22:00: Page 123 and 124, with a realistic kitchen. David’s thoughts about the art are spot on, though I think I personally feel it’s a bit better integrated than he and Chip do. Still, I think it’s a dramatic change from the almost ‘impressionistic’ artwork that was found in our previous josei read, Helter Skelter, and shows the diversity of the genre. Josei can be lots of things, give it a chance!
Like, it can be absolutely heartbreaking and terrifying, like this scene that ends with “I’m Just Thinking” as David mentions.
22:30: Here’s that image from The Invisibles that David mentions, with Edith sadly passing away, from Book 3 (Volume 7). The art here is by Sean Phillips (inked by Jay Stephens), who’s just an amazing comics artist and excellent at conveying subtle emotion and character acting. Love his stuff.
24:20: That kids graphic novel Christopher mentions is called Long Distance and it’s by Whitney Gardner. It’s about science stuff and also moving away and how to make friends (and how not to). Unfortunately because the book doesn’t release until June 29th, we can’t show you this scene from the ARC. Sorry! But maybe go look for it in a store near you at the end of the month. https://www.simonandschuster.com/books/Long-Distance/Whitney-Gardner/9781534455658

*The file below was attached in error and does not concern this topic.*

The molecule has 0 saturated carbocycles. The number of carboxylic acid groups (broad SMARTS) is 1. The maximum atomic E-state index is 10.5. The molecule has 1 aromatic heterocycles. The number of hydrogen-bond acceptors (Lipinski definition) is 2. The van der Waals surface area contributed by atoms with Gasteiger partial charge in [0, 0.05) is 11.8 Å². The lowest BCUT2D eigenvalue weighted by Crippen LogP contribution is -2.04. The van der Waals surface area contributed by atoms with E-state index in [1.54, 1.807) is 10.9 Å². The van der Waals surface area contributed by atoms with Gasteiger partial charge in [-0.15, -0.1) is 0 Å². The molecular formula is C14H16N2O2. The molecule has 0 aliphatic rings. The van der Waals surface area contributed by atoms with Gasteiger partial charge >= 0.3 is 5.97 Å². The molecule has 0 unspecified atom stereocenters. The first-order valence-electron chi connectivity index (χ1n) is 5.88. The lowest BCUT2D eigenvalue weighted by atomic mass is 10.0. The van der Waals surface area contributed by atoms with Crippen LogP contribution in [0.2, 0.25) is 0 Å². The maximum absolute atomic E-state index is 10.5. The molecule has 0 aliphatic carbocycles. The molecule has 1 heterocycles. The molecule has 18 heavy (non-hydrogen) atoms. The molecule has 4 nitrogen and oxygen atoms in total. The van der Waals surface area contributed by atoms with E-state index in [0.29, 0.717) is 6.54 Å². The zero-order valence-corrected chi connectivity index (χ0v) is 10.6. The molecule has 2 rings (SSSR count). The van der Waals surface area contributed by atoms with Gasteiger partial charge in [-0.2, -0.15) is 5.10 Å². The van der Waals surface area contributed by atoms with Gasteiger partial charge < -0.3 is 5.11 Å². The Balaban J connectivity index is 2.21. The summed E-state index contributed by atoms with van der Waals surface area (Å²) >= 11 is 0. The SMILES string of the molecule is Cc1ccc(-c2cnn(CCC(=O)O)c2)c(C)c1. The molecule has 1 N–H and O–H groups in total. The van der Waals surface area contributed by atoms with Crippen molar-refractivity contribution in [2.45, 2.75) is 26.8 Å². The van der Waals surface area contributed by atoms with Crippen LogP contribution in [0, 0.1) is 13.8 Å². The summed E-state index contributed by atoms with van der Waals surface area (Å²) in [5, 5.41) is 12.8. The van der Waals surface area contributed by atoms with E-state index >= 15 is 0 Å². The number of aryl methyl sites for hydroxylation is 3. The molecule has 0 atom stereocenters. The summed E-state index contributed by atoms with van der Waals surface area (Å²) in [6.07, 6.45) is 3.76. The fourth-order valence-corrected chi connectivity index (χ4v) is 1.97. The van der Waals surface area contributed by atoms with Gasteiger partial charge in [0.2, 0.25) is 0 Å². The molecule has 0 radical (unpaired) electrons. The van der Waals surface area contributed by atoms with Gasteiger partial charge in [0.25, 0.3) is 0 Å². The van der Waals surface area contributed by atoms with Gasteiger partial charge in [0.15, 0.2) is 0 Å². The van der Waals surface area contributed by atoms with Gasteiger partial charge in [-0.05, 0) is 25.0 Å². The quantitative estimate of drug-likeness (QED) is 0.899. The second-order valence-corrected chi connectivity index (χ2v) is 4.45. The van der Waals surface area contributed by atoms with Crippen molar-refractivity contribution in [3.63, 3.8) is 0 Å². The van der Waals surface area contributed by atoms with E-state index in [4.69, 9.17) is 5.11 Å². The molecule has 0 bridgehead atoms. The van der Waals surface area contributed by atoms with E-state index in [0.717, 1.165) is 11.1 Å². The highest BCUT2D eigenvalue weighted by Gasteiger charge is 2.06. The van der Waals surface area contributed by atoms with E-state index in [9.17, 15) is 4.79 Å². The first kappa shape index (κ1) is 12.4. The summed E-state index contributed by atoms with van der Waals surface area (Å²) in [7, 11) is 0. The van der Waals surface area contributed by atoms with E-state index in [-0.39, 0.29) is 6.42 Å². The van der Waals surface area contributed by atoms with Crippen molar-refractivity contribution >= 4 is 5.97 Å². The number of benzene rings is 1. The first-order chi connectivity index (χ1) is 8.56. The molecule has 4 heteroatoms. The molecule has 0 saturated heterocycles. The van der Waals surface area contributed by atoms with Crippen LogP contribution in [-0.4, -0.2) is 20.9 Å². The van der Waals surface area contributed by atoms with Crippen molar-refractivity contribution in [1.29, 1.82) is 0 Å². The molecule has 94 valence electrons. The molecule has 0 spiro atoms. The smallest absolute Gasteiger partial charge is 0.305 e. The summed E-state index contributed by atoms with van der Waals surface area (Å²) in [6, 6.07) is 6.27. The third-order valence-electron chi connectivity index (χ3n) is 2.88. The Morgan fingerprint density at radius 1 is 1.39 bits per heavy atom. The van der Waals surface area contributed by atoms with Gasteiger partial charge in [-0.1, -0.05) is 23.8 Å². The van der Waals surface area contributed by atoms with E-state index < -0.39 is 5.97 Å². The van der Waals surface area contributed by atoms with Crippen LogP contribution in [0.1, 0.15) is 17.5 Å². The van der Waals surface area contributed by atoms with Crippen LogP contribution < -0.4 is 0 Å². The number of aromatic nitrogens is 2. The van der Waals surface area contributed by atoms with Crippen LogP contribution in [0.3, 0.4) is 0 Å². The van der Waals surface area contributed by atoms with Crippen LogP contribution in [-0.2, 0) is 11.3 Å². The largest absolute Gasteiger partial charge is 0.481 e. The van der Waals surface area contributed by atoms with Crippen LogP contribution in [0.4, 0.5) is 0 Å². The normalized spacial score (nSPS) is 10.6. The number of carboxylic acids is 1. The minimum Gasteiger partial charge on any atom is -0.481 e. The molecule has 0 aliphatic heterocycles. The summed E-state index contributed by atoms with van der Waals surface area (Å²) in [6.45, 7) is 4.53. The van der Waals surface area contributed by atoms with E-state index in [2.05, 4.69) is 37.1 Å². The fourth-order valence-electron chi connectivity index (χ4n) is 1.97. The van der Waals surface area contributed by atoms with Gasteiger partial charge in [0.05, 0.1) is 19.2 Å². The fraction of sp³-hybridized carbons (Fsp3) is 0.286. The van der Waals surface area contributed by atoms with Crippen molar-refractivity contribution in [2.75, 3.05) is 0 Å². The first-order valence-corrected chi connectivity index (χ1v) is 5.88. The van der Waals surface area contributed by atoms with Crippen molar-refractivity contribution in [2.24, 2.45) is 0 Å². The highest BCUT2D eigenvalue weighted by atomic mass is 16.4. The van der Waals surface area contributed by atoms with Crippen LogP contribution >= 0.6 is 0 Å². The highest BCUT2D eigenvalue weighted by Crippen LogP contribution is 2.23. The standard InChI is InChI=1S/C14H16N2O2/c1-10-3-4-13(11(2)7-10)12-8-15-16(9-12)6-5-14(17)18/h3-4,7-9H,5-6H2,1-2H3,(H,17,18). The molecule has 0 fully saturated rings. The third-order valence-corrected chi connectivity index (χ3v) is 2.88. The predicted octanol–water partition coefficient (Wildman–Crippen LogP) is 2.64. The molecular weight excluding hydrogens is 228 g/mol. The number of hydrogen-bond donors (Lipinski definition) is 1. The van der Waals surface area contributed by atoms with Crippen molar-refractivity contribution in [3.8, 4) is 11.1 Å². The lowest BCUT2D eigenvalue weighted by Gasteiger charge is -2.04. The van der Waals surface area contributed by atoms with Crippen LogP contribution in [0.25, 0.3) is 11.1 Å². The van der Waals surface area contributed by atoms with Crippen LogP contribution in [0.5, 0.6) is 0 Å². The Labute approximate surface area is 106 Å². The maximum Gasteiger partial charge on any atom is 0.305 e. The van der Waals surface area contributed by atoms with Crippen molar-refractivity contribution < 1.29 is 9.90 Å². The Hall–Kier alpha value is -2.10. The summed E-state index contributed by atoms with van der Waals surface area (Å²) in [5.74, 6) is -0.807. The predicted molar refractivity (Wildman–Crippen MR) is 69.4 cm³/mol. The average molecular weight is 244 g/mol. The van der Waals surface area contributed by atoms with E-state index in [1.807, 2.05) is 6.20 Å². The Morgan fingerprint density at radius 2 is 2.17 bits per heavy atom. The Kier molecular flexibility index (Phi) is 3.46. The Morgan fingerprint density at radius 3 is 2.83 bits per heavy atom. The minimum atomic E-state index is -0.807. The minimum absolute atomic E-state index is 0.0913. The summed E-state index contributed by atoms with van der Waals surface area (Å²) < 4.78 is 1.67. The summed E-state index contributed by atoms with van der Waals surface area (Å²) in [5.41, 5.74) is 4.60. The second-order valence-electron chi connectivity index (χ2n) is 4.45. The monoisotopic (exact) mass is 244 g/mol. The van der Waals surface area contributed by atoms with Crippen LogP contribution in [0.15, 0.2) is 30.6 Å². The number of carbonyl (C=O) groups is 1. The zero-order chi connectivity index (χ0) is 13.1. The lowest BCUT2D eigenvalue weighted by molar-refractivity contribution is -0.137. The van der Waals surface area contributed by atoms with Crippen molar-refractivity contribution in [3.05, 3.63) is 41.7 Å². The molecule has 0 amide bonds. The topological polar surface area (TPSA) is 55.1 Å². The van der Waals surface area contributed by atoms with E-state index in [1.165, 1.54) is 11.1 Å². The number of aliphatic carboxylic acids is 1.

25:45: I was actually thinking of Jason Sudekis to play the husband in the Netflix version, and not Bill Hader. Jason Sudekis makes much more sense.
Still love Bill Hader though.